Heat-related illness, also known as heat stress, is a preventable illness that occurs when heat exposure exceeds the body’s capacity to cool and the core body temperature rises. When this happens, a range of heat-related symptoms and conditions may develop. Heat stress illnesses include, but are not limited to, heat stroke, heat exhaustion, heat cramps, heat syncope or heat rash.
Anyone, regardless of age, sex or health status may be at risk for heat stress illness, especially people who work outside and are exposed to extreme heat or hot work environments.
Despite heat-related illness being preventable, more than 600 people in the United States are killed by extreme heat every year.
Hot Cars and Kids
According to national statistics, an average of 37 children die each year from being left unattended in vehicles. Between 1998 and 2018, 744 children died as a result of this. In Louisiana, there were 27 pediatric vehicular heatstroke deaths during this time
High temperatures in vehicles, particularly in the summer months when temperatures can reach triple digits, contribute to this epidemic. In only 10 minutes, a vehicle can heat up 20 degrees and top 110 degrees Fahrenheit on days when it is only 60 degrees Fahrenheit outside. Heat stroke begins when the body reaches 104 degrees.
Be safe. Do not ever leave children or pets in a closed car. Small children and animals are not able to open a window or open a door like you can. Typically, they will be quiet as heat overcomes them, so there won't be crying or give any verbal signal that they are in trouble. The experts from tripsavvy say that cracking the windows doesn’t keep the temperature in the car from soaring. Report children or pets in hot cars to the police immediately by calling 911.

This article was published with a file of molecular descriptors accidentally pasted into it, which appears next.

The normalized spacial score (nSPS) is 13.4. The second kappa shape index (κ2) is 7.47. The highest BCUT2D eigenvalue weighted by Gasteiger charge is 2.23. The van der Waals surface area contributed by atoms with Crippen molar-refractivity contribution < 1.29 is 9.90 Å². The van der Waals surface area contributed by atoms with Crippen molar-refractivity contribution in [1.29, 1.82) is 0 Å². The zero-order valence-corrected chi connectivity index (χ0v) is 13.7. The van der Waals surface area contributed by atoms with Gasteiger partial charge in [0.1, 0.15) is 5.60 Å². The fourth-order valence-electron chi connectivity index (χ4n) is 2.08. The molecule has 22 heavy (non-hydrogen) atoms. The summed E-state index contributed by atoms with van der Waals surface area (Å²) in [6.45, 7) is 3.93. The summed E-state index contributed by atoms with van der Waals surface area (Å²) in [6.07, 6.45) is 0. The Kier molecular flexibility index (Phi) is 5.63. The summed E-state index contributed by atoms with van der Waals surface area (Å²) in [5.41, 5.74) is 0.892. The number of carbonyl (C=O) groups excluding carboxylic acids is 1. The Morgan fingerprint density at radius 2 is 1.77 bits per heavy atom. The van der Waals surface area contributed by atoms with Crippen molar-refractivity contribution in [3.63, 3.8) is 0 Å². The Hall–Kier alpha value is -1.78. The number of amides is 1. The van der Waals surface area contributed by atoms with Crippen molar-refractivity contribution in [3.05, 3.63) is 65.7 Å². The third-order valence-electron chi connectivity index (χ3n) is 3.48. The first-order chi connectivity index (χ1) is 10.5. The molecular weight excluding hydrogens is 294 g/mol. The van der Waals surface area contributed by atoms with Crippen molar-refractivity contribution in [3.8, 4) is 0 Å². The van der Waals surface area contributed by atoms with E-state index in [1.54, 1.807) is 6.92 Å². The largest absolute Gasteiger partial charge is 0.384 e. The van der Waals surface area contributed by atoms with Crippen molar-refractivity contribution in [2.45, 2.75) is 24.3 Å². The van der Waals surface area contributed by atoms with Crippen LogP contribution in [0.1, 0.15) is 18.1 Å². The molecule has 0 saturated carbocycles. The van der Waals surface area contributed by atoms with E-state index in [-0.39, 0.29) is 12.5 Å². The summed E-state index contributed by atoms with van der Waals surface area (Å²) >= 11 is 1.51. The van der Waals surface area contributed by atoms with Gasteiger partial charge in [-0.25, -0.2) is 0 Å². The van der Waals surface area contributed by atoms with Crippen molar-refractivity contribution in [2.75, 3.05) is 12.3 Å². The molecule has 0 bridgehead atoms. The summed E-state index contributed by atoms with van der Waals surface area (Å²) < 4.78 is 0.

Here are some other tips to lessen the risk of heat-related illness:
- Wear appropriate clothing. Choose lightweight, light-colored, loose-fitting clothing.
- Stay cool indoors. Stay in an air-conditioned building as much as possible. If your home does not have air-conditioning, go to the shopping mall or a public library – even a few hours spent in air conditioning can help your body stay cooler.
- Contact local authorities to see if there are any heat-relief shelters in your area.
- Keep in mind that electric fans may provide comfort, but when the temperature is in the high 90s, they will not prevent heat-related illness. Taking a cool shower or bath or moving to an air-conditioned place is a much better way to cool off.
- Schedule outdoor activities carefully. Try to limit your outdoor activity to when it’s coolest.
- Wear sunscreen: Sunburn affects your body’s ability to cool down and can make you dehydrated. If you must go outdoors, protect yourself from the sun by wearing a wide-brimmed hat, sunglasses and by putting on sunscreen 30 minutes prior to going out.
- Drink plenty of fluids. Drink more fluids, regardless of how active you are. Don’t wait until you’re thirsty to drink.
- If your doctor limits the amount you drink or has you on water pills, ask how much you should drink while the weather is hot.
- Stay away from very sugary or alcoholic drinks. These cause you to lose more body fluid.
- Replace salt and minerals. Heavy sweating removes salt and minerals from the body that need to be replaced. A sports drink can replace the salt and minerals you lose in sweat.
- If you are on a low-salt diet, have diabetes, high blood pressure, or other chronic conditions, talk with your doctor before drinking a sports beverage or taking salt tablets.
- Keep your pets hydrated. Provide plenty of fresh water for your pets, and leave the water in a shady area.
It’s important to monitor those at high risk, such as infants and young children, people who are 65 or older, people who are overweight, those who overexert during work or exercise and anyone who is physically ill, especially those with heart disease or high blood pressure.
Visit adults at risk at least twice a day and watch them closely for signs of heat exhaustion or heat stroke. Infants and children need much more frequent watching and remember to not leave children unattended in hot vehicles.
Learn the signs of heat-related illness.
Signs of heat exhaustion include heavy sweating; weakness; cold, pale and clammy skin; fast, weak pulse; nausea or vomiting and fainting. If you have vomited and it continues, seek medical attention immediately.
Signs of heat stroke include high body temperature (above 103°F); hot, red, dry or moist skin; rapid and strong pulse and possible unconsciousness. If you suspect you or someone else has heat stroke, call 911 immediately. This is a medical emergency. Move the person to a cooler environment and use cool cloths or a bath to reduce the person's body temperature. Do not give fluids.
More information can be found here.